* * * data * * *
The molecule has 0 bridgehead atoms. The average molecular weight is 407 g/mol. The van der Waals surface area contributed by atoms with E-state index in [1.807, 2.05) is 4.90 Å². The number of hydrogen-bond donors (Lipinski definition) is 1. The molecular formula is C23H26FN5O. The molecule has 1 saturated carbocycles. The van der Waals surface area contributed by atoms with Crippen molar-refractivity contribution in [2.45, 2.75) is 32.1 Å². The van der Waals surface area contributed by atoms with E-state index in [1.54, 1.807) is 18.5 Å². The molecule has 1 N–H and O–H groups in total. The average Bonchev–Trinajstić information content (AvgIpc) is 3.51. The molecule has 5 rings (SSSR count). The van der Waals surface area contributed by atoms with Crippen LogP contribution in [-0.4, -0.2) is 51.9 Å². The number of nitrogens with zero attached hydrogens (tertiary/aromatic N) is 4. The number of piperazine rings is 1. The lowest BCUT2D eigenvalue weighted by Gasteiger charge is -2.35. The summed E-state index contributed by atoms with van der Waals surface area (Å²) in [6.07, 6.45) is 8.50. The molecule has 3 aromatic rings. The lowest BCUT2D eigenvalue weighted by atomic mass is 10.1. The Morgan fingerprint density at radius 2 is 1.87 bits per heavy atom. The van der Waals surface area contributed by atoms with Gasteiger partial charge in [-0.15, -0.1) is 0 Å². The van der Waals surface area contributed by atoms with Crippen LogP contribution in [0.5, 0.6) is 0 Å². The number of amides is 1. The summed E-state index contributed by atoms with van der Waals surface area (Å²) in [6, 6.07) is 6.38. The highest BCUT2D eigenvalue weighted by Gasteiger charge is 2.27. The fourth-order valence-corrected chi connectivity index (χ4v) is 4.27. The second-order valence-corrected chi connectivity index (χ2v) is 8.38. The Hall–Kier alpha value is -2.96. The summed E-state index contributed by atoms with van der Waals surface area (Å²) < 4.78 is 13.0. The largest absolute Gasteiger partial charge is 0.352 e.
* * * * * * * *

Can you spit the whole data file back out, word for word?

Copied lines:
The molecule has 0 bridgehead atoms. The average molecular weight is 407 g/mol. The van der Waals surface area contributed by atoms with E-state index in [1.807, 2.05) is 4.90 Å². The number of hydrogen-bond donors (Lipinski definition) is 1. The molecular formula is C23H26FN5O. The molecule has 1 saturated carbocycles. The van der Waals surface area contributed by atoms with Crippen molar-refractivity contribution in [2.45, 2.75) is 32.1 Å². The van der Waals surface area contributed by atoms with E-state index in [1.54, 1.807) is 18.5 Å². The molecule has 1 N–H and O–H groups in total. The average Bonchev–Trinajstić information content (AvgIpc) is 3.51. The molecule has 5 rings (SSSR count). The van der Waals surface area contributed by atoms with Crippen LogP contribution in [-0.4, -0.2) is 51.9 Å². The number of nitrogens with zero attached hydrogens (tertiary/aromatic N) is 4. The number of piperazine rings is 1. The lowest BCUT2D eigenvalue weighted by Gasteiger charge is -2.35. The summed E-state index contributed by atoms with van der Waals surface area (Å²) in [6.07, 6.45) is 8.50. The molecule has 3 aromatic rings. The lowest BCUT2D eigenvalue weighted by atomic mass is 10.1. The Morgan fingerprint density at radius 2 is 1.87 bits per heavy atom. The van der Waals surface area contributed by atoms with Gasteiger partial charge in [-0.15, -0.1) is 0 Å². The van der Waals surface area contributed by atoms with Crippen LogP contribution in [0.5, 0.6) is 0 Å². The number of amides is 1. The summed E-state index contributed by atoms with van der Waals surface area (Å²) in [6, 6.07) is 6.38. The highest BCUT2D eigenvalue weighted by Gasteiger charge is 2.27. The fourth-order valence-corrected chi connectivity index (χ4v) is 4.27. The second-order valence-corrected chi connectivity index (χ2v) is 8.38. The Hall–Kier alpha value is -2.96. The summed E-state index contributed by atoms with van der Waals surface area (Å²) < 4.78 is 13.0. The largest absolute Gasteiger partial charge is 0.352 e.